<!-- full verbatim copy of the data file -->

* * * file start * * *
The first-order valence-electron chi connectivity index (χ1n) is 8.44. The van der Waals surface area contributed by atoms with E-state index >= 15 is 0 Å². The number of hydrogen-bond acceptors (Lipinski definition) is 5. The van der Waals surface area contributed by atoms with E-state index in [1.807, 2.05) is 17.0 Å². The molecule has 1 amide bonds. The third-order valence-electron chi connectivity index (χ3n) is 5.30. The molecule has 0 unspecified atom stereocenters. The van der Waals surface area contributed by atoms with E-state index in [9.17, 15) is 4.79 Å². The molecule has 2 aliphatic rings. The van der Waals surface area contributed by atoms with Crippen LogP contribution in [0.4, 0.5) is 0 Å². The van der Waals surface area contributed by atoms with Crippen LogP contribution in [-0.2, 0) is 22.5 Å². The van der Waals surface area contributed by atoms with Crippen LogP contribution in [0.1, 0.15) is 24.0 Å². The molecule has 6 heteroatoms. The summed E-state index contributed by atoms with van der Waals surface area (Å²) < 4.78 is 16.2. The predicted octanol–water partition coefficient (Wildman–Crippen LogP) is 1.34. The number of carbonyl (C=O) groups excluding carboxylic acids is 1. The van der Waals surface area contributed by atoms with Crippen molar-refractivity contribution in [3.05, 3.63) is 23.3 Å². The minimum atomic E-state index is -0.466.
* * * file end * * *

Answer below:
The first-order valence-electron chi connectivity index (χ1n) is 8.44. The van der Waals surface area contributed by atoms with E-state index >= 15 is 0 Å². The number of hydrogen-bond acceptors (Lipinski definition) is 5. The van der Waals surface area contributed by atoms with E-state index in [1.807, 2.05) is 17.0 Å². The molecule has 1 amide bonds. The third-order valence-electron chi connectivity index (χ3n) is 5.30. The molecule has 0 unspecified atom stereocenters. The van der Waals surface area contributed by atoms with E-state index in [9.17, 15) is 4.79 Å². The molecule has 2 aliphatic rings. The van der Waals surface area contributed by atoms with Crippen LogP contribution in [0.4, 0.5) is 0 Å². The van der Waals surface area contributed by atoms with Crippen LogP contribution in [-0.2, 0) is 22.5 Å². The van der Waals surface area contributed by atoms with Crippen LogP contribution in [0.1, 0.15) is 24.0 Å². The molecule has 6 heteroatoms. The summed E-state index contributed by atoms with van der Waals surface area (Å²) < 4.78 is 16.2. The predicted octanol–water partition coefficient (Wildman–Crippen LogP) is 1.34. The number of carbonyl (C=O) groups excluding carboxylic acids is 1. The van der Waals surface area contributed by atoms with Crippen molar-refractivity contribution in [3.05, 3.63) is 23.3 Å². The minimum atomic E-state index is -0.466.